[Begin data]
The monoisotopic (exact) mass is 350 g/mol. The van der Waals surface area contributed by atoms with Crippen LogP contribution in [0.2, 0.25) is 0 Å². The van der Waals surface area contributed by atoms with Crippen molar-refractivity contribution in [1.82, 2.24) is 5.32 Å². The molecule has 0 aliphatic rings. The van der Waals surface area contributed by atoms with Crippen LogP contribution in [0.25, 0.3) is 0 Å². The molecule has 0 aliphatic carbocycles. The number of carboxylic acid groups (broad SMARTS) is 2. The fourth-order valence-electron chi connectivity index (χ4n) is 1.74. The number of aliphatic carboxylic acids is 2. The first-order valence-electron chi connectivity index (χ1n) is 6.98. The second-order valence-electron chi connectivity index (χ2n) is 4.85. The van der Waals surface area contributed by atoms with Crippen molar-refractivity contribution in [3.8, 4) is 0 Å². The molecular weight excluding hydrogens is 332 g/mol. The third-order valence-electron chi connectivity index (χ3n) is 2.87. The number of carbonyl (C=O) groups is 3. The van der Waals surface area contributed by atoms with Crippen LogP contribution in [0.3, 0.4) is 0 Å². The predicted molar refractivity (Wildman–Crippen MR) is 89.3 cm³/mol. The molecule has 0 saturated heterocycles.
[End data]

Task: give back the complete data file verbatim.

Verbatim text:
The monoisotopic (exact) mass is 350 g/mol. The van der Waals surface area contributed by atoms with Crippen LogP contribution in [0.2, 0.25) is 0 Å². The van der Waals surface area contributed by atoms with Crippen molar-refractivity contribution in [1.82, 2.24) is 5.32 Å². The molecule has 0 aliphatic rings. The van der Waals surface area contributed by atoms with Crippen LogP contribution in [0.25, 0.3) is 0 Å². The molecule has 0 aliphatic carbocycles. The number of carboxylic acid groups (broad SMARTS) is 2. The fourth-order valence-electron chi connectivity index (χ4n) is 1.74. The number of aliphatic carboxylic acids is 2. The first-order valence-electron chi connectivity index (χ1n) is 6.98. The second-order valence-electron chi connectivity index (χ2n) is 4.85. The van der Waals surface area contributed by atoms with Crippen molar-refractivity contribution in [3.8, 4) is 0 Å². The molecular weight excluding hydrogens is 332 g/mol. The third-order valence-electron chi connectivity index (χ3n) is 2.87. The number of carbonyl (C=O) groups is 3. The van der Waals surface area contributed by atoms with Crippen LogP contribution in [0.3, 0.4) is 0 Å². The predicted molar refractivity (Wildman–Crippen MR) is 89.3 cm³/mol. The molecule has 0 saturated heterocycles.